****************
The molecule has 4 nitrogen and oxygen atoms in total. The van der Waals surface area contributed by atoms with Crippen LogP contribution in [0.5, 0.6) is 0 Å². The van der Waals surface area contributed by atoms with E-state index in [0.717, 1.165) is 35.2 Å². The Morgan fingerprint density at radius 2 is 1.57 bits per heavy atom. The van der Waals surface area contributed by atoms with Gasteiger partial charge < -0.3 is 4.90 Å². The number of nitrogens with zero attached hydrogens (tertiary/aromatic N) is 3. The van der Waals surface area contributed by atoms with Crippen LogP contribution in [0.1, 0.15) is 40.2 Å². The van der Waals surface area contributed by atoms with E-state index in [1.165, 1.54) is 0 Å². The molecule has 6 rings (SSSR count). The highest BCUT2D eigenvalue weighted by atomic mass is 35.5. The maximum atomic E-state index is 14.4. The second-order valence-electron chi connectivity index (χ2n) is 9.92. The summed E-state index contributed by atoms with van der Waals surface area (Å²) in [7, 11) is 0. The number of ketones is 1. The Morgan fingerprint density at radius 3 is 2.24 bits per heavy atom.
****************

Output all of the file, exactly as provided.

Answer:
The molecule has 4 nitrogen and oxygen atoms in total. The van der Waals surface area contributed by atoms with Crippen LogP contribution in [0.5, 0.6) is 0 Å². The van der Waals surface area contributed by atoms with E-state index in [0.717, 1.165) is 35.2 Å². The Morgan fingerprint density at radius 2 is 1.57 bits per heavy atom. The van der Waals surface area contributed by atoms with Gasteiger partial charge < -0.3 is 4.90 Å². The number of nitrogens with zero attached hydrogens (tertiary/aromatic N) is 3. The van der Waals surface area contributed by atoms with Crippen LogP contribution in [0.1, 0.15) is 40.2 Å². The van der Waals surface area contributed by atoms with E-state index in [1.165, 1.54) is 0 Å². The molecule has 6 rings (SSSR count). The highest BCUT2D eigenvalue weighted by atomic mass is 35.5. The maximum atomic E-state index is 14.4. The second-order valence-electron chi connectivity index (χ2n) is 9.92. The summed E-state index contributed by atoms with van der Waals surface area (Å²) in [7, 11) is 0. The number of ketones is 1. The Morgan fingerprint density at radius 3 is 2.24 bits per heavy atom.